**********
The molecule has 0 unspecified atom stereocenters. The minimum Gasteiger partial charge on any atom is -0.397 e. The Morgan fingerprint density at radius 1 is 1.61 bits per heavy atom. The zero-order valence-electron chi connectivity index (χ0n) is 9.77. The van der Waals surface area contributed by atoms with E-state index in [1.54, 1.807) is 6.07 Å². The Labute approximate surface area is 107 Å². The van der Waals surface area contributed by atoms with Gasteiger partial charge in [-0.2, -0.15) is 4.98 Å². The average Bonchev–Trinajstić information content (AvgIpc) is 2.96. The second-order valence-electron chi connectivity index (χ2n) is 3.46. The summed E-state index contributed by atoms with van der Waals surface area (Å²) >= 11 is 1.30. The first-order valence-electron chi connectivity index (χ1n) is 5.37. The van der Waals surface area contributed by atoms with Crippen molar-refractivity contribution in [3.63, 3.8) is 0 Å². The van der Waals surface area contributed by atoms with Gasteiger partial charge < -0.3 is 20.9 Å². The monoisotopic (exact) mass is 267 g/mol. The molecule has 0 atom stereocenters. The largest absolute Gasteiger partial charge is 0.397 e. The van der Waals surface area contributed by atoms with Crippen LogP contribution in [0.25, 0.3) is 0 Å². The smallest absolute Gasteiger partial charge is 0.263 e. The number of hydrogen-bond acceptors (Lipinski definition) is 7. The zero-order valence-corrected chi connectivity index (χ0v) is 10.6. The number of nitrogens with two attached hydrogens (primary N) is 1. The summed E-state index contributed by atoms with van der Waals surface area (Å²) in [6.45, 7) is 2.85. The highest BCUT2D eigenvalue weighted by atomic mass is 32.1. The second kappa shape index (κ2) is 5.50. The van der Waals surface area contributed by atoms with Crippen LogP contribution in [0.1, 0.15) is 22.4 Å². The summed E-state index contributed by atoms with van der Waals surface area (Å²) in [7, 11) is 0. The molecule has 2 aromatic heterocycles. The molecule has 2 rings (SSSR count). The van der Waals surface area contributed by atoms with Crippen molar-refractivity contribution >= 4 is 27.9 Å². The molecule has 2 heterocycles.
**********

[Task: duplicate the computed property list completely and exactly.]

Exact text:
The molecule has 0 unspecified atom stereocenters. The minimum Gasteiger partial charge on any atom is -0.397 e. The Morgan fingerprint density at radius 1 is 1.61 bits per heavy atom. The zero-order valence-electron chi connectivity index (χ0n) is 9.77. The van der Waals surface area contributed by atoms with E-state index in [1.54, 1.807) is 6.07 Å². The Labute approximate surface area is 107 Å². The van der Waals surface area contributed by atoms with Gasteiger partial charge in [-0.2, -0.15) is 4.98 Å². The average Bonchev–Trinajstić information content (AvgIpc) is 2.96. The second-order valence-electron chi connectivity index (χ2n) is 3.46. The summed E-state index contributed by atoms with van der Waals surface area (Å²) >= 11 is 1.30. The first-order valence-electron chi connectivity index (χ1n) is 5.37. The van der Waals surface area contributed by atoms with Crippen molar-refractivity contribution in [3.63, 3.8) is 0 Å². The van der Waals surface area contributed by atoms with Gasteiger partial charge < -0.3 is 20.9 Å². The monoisotopic (exact) mass is 267 g/mol. The molecule has 0 atom stereocenters. The largest absolute Gasteiger partial charge is 0.397 e. The van der Waals surface area contributed by atoms with Crippen LogP contribution in [0.25, 0.3) is 0 Å². The smallest absolute Gasteiger partial charge is 0.263 e. The number of hydrogen-bond acceptors (Lipinski definition) is 7. The zero-order valence-corrected chi connectivity index (χ0v) is 10.6. The number of nitrogens with two attached hydrogens (primary N) is 1. The summed E-state index contributed by atoms with van der Waals surface area (Å²) in [6.45, 7) is 2.85. The highest BCUT2D eigenvalue weighted by atomic mass is 32.1. The second kappa shape index (κ2) is 5.50. The van der Waals surface area contributed by atoms with Crippen LogP contribution in [0.1, 0.15) is 22.4 Å². The summed E-state index contributed by atoms with van der Waals surface area (Å²) in [7, 11) is 0. The molecule has 2 aromatic heterocycles. The molecule has 2 rings (SSSR count). The van der Waals surface area contributed by atoms with Crippen molar-refractivity contribution >= 4 is 27.9 Å². The molecule has 2 heterocycles.